For the healthcare team

Speaking to your patients about resistance training will provide them with guidance to begin an exercise program. It may allow them to gain increased functionality and strength after treatment, as well as diminish the loss of lean body mass in the long-term, at a time when treatment and the disease may greatly impact the amount of lean body mass that they carry.  Make sure to enhance the results for the patient by focusing on all 8 major muscle groups at least twice per week.  Make a referral to a cancer exercise specialist.


Study 2

Molecular mechanisms linking exercise to cancer prevention and treatment


Journal: Cell Metabolism


Here, the authors explore the molecular mechanisms of exercise and cancer, which is important for clinicians to be able to elucidate the potential benefits at the cellular and physiological level.  Exercise may help slow tumor growth and proliferation by causing release of catecholamines, and increasing blood flow and temperature. These acute effects may result in long term improved blood perfusion, immunogenicity, decreased inflammation, and adjustments in metabolism, leading to the aforementioned slowed tumor growth.  Exercise also helps to improve drug tolerance during treatment, attenuate adverse effects commonly experienced after treatment, and decrease risk of recurrence and comorbidities. There is much to discover, but one thing is for sure, the effects of exercise on cancer are profound [v].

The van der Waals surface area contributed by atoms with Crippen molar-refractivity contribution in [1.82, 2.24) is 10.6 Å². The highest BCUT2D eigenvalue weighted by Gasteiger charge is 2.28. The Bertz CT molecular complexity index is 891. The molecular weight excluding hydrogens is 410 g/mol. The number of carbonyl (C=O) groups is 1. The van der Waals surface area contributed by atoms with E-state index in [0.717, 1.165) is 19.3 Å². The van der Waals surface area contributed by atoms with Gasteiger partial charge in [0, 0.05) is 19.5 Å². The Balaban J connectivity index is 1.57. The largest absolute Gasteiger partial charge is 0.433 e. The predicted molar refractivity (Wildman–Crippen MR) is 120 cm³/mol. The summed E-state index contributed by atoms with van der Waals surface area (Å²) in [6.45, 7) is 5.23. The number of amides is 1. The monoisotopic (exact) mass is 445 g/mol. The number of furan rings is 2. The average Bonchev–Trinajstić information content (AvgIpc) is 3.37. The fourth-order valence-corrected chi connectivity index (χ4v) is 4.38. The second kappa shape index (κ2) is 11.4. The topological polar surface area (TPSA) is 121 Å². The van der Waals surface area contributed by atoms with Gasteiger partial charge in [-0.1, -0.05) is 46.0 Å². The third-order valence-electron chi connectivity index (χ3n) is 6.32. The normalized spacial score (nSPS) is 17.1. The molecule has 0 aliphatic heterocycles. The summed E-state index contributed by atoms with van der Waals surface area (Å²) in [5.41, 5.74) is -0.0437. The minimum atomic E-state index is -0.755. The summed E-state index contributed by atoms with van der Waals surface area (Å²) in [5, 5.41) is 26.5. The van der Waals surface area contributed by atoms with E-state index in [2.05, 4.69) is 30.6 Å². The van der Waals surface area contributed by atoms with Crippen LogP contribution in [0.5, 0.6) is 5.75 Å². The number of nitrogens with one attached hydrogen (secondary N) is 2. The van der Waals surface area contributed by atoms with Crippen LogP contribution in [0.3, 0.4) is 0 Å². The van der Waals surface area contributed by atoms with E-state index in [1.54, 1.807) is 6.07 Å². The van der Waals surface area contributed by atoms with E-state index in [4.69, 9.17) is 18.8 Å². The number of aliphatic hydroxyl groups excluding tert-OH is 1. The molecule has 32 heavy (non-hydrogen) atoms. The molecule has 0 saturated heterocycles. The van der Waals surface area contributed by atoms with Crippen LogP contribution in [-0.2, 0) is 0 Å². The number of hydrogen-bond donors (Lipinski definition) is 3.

For the patient and caregiver

If your cancer treatment side effects are preventing you from engaging in physical activity, talk to your healthcare team, and take a look at these articles to help manage your side effects.  That way, you can begin your journey with an appropriate exercise program specific to you.  Exercise can help manage specific side effects.  It can increase appetite, fight fatigue and promote regular bowel movements just to name a few benefits.


For the healthcare team

Recommending an exercise program consisting of both aerobic and resistance training before, during, and after treatment is feasible and beneficial to your patients both physiologically and psychologically. Depending on the side effects experienced by the patient, offering guidance on how to alter exercises will become key. During survivorship, stress the importance of sustaining regular exercise for the long-term benefit of risk reduction and weight management.


[i] Luo W, Cao Y, Liao C, Gao F (2012). Diabetes mellitus and the incidence and mortality of colorectal cancer: a meta-analysis of 24 cohort studies. Colorectal Dis, 14:1307-12.
[ii] Sandhu MS, Dunger DB, Giovannucci EL (2002). Insulin, insulin-like growth factor-I (IGF-I), IGF binding proteins, their biologic interactions, and colorectal cancer. J Natl Cancer Inst, 94:972-80.
[iii] Tran TT, Medline A, Bruce WR (1996). Insulin promotion of colon tumors in rats. Cancer Epidemiol Biomarkers Prev, 5:1013-5.
[iv] Lonkvist CK, Vinther A, Zerahn B, Rosenbom E, Deshmukh AS, Hojman P, Gehl J (2017). Progressive resistance training in head and neck cancer patients undergoing concomitant chemoradiotherapy. Laryngoscope Investigative Otolaryngology, 2:295-306. doi:10.1002/lio2.88.
[v] Hojman P, Gehl J, Christensen JF, Pederson BK (2017). Molecular mechanisms linking exercise to cancer prevention and treatment. Cell Metabolism, 27. https://doi.org/10.1016/j.cmet.2017.09.015.